Search Results

You are looking at 61 - 70 of 2,108 items for :

  • disease management x
  • All content x
Clear All
Open access

Andre Luiz Biscaia Ribeiro da Silva, Joara Secchi Candian, Elizanilda Ramalho do Rego, Timothy Coolong, and Bhabesh Dutta

losses while adopting best management practices to reduce disease incidence. The bacterium can be seedborne and seed-transmitted or can survive on crop residue and on cruciferous (Brassicaceae) weeds ( Cook et al., 1952 ; Lema et al., 2011 ; Vicente et

Free access

Bruce W. Wood, Charles C. Reilly, Clive H. Bock, and Michael W. Hotchkiss

improved scab disease management tools that increase efficacy and/or reduce control costs without adversely affecting tree health and production potential. Toxicity, deficiency, or imbalances in either essential or beneficial nutrient elements can

Full access

Edward A. Evans, Jonathan Crane, Alan Hodges, and Jason L. Osborne

potential losses that could result from an incursion of this disease in the main avocado production area in Florida. Laurel wilt disease: Ecology, damage caused, and management of the disease. Laurel wilt is a vascular disease that causes extensive mortality

Free access

Arthur Villordon, Julio Solis, Don LaBonte, and Christopher Clark

agroclimatic variables measured within 20 DAT and U.S. #1 sweetpotato yield from experimental plots under uniform management conditions. We assumed the absence of influence from weeds, disease, insect pests, and chemical injury. The long-term goal is to develop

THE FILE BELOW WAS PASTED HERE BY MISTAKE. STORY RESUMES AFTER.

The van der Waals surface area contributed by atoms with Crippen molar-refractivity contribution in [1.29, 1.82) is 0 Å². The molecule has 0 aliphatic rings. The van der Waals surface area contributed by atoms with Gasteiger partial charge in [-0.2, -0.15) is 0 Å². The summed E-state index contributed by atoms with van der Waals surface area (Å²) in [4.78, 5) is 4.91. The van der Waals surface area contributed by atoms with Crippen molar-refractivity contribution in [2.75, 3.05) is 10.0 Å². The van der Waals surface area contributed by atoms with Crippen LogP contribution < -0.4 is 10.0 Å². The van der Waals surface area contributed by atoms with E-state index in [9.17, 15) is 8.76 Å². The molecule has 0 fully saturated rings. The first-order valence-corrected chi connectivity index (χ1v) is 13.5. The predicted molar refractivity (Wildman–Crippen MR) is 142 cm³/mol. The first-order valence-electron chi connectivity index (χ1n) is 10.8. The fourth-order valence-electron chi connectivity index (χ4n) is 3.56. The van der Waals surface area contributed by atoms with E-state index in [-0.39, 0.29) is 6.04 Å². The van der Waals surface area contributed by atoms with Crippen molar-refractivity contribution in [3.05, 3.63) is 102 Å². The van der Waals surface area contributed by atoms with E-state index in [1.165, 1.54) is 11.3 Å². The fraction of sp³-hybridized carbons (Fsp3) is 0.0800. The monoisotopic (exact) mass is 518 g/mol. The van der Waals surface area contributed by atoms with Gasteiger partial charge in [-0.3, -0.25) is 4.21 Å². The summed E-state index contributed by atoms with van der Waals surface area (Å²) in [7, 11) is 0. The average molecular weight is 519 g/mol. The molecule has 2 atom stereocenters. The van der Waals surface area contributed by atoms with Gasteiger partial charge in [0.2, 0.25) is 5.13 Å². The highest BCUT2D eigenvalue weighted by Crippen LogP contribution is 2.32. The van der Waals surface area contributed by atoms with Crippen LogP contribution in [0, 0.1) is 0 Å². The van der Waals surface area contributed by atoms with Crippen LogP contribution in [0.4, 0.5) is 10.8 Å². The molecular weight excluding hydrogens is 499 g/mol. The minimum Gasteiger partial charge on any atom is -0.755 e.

Open access

Cristian E. Loyola, John M. Dole, and Rebecca Dunning

problem. Production issues. The main production problem was insect management; disease management was the third most important problem ( Fig. 3 ). Pest management is a common problem for many floriculture crops ( Nelson, 1998 ). Cut flowers grown outdoors

Free access

Xianzhi Zhou, Yufen Wu, Sheng Chen, Yang Chen, Weiguang Zhang, Xintao Sun, and Yijie Zhao

soilborne diseases, especially when genetic or chemical approaches for disease management are not available. In some cases, grafted plants have shown improved crop productivity and allowed the modification of fruit quality characteristics ( Colla et al

Free access

Kari L. Hugie and Eric Watkins

Turfgrass species traditionally used in residential and commercial lawns in Minnesota, such as kentucky bluegrass ( P. pratensis ) and perennial ryegrass ( L. perenne ), can require significant management inputs to maintain acceptable cover and

Full access

Sarah J. Pethybridge, Niloofar Vaghefi, and Julie R. Kikkert

of C. beticola isolates that are resistant to fungicides threatens the durability of disease management strategies. For example, 40% of the C. beticola population in New York was reported as resistant to the quinone outside inhibitor fungicide

Free access

William Sciarappa, Sridhar Polavarapu, James Barry, Peter Oudemans, Mark Ehlenfeldt, Gary Pavlis, Dean Polk, and Robert Holdcraft

investigate viable solutions for organic weed, insect, and disease management; and to compile, compare, and incorporate proven horticultural practices into a sustainable production system for highbush blueberry. MATERIALS AND METHODS From 2000 to 2006

Free access

Les D. Padley Jr, Eileen A. Kabelka, and Pamela D. Roberts

The oomycetous pathogen, Phytophthora capsici Leonian, is capable of causing several disease syndromes in cucurbits, including crown rot, foliar blight, and fruit rot ( Roberts et al., 2001 ; Zitter et al., 1996 ). Crown rot appears at the soil